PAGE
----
TOKYO - Japan's two biggest airlines and the U.S. aviation agency grounded more than half the Boeing 787s in use around the world after an emergency landing of one of the jets exposed a battery fire risk in the technologically advanced aircraft.
The All Nippon Airways 787 that landed Wednesday had been leaking electrolyte from a main battery located in an electrical room below the cockpit, according to the airline. It said burn marks were found around the battery. The domestic flight landed at Takamatsu airport in western Japan after a cockpit message showed battery problems and a burning smell was detected in the cockpit and cabin.
The 787, known as the Dreamliner, is Boeing's newest jet, and the company is counting heavily on its success. Since its launch after delays of more than three years, the plane has been plagued by a series of problems including a battery fire and fuel leaks. Japan's ANA and Japan Airlines are major customers for the jet and among the first to fly it.
Japan's transport ministry said it received notices from ANA, which operates 17 of the jets, and Japan Airlines, which has seven, that all their 787s would not be flying. The grounding was done voluntarily by the airlines. Kyodo News agency quoted transport ministry investigator Hideyo Kosugi as saying that electrolyte from the ANA plane's main battery had leaked through the electrical room floor to the exterior of the aircraft.
In Washington, the Federal Aviation Administration was temporarily requiring U.S. carriers to stop flying 787s. United Airlines has six of the jets and is the only U.S. carrier flying the model, but aviation authorities in other countries usually follow the lead of the country where the manufacturer is based.
Boeing said it was working around the clock with investigators.
"We are confident the 787 is safe, and we stand behind its overall integrity," Jim McNerney, company chairman, president and CEO said in a statement.
The 787 relies more than any other modern airliner on electrical signals to help power nearly everything the plane does. It's also the first Boeing plane to use rechargeable lithium ion batteries, which charge faster and can be moulded to space-saving shapes compared to other airplane batteries. The plane is made with lightweight composite materials instead of aluminum.
Worries over potential fire risks from lithium ion batteries, with their well-known flammability, predate the launch of the 787. In a May 2011 report, the FAA outlined various improvements in containing and preventing onboard fires but also noted that electrolyte leaks could make a fire more hazardous due to the high energy density and power capacity of such batteries.
The FAA had issued special precautions for installation of such batteries on board the 787s.
Japan's transport ministry categorized Wednesday's problem as a "serious incident" that could have led to an accident. Boeing, the U.S. National Transportation Safety Board and Federal Aviation Administration were sending representatives to work with the Japanese government on the investigation, NTSB spokeswoman Kelly Nantel said.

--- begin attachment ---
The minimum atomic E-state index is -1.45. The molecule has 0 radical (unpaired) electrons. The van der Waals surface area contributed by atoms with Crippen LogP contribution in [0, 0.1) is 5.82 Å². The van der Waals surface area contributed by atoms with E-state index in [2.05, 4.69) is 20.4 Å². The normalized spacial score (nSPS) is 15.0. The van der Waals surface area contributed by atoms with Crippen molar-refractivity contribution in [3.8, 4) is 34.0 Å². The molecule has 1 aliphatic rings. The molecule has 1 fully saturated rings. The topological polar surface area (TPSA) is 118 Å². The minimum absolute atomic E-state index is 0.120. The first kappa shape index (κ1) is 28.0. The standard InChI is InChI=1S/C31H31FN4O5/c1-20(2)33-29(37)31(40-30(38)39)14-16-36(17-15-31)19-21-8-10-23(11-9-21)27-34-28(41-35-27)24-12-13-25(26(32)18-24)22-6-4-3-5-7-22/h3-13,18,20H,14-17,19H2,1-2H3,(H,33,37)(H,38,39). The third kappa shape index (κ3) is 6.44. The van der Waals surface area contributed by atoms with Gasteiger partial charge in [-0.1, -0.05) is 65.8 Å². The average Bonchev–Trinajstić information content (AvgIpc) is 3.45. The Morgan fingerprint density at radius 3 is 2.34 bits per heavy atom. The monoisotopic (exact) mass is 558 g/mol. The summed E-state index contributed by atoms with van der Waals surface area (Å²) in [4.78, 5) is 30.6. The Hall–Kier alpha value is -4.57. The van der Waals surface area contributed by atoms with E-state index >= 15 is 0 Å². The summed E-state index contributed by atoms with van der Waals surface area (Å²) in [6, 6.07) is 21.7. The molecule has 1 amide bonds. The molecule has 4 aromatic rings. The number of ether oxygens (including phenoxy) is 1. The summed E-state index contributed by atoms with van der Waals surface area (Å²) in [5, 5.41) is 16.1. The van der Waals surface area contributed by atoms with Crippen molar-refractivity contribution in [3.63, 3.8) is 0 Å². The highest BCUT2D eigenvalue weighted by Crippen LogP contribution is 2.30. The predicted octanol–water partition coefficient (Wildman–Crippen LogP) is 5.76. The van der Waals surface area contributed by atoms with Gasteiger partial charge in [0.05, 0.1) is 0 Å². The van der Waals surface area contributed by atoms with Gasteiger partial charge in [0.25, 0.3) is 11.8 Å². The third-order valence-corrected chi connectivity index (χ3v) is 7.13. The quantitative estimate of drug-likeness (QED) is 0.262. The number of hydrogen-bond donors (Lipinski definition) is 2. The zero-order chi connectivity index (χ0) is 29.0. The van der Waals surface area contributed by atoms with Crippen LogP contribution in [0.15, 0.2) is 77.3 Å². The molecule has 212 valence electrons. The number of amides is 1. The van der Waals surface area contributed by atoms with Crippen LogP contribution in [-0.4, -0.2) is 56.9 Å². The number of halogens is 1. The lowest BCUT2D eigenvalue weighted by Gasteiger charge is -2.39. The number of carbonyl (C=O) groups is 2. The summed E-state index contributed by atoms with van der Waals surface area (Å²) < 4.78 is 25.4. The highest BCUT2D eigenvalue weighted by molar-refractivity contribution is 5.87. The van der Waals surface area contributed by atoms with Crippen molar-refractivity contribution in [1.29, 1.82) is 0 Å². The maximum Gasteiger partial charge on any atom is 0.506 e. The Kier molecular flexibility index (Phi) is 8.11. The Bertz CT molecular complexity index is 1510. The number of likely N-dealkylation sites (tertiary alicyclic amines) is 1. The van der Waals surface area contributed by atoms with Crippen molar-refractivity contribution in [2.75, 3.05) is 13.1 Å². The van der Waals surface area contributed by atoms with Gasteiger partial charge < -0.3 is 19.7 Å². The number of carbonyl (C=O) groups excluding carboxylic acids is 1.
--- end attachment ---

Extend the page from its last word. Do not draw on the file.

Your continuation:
It was unclear how long the Dreamliners would be grounded. ANA and JAL cancelled some flights or switched aircraft.
The earliest manufactured jets of any new aircraft usually have problems and airlines run higher risks in flying them first, said Brendan Sobie, Singapore-based chief analyst at CAPA-Centre for Aviation. Since about half the 787 fleet is in Japan, more problems are cropping up there.
"There are always teething problems with new aircraft and airlines often are reluctant to be the launch customer of any new airplanes," Sobie said. "We saw it with other airplane types, like the A380 but the issues with the A380 were different," he said.
Video shot by a Japanese TV reporter, who was on board the ANA flight, showed the interior of the plane as passengers were evacuating, sliding down chutes, and then walking away on the tarmac. The video also showed crew members evacuating the aircraft. ANA and the fire department said one man had minor hip injuries from using the emergency slide, but the other 128 passengers and eight crew members were uninjured.
Japan's transport ministry had already started a separate inspection Monday of a 787 operated by Japan Airlines that had leaked fuel in Tokyo and Boston, where the flight originated.
A fire ignited Jan. 7 in the battery pack of an auxiliary power unit of an empty Japan Airlines 787 on the tarmac in Boston. It took firefighters 40 minutes to put out the blaze.
A computer problem, a minor fuel leak and a cracked windscreen in a cockpit were also reported on a 787 in Japan this month.
Boeing has said that various technical problems are to be expected in the early days of any aircraft model.
GS Yuasa Corp., the Japanese company that supplies all the lithium ion batteries for the 787, had no comment as the investigation was still ongoing. Thales, which makes the battery charging system, had no immediate comment.
Much remains uncertain about the problems being experienced by the 787, said Masaharu Hirokane, analyst at Nomura Securities Co. in Tokyo.
"You need to ensure safety 100 per cent, and then you also have to get people to feel that the jet is 100 per cent safe," Hirokane said.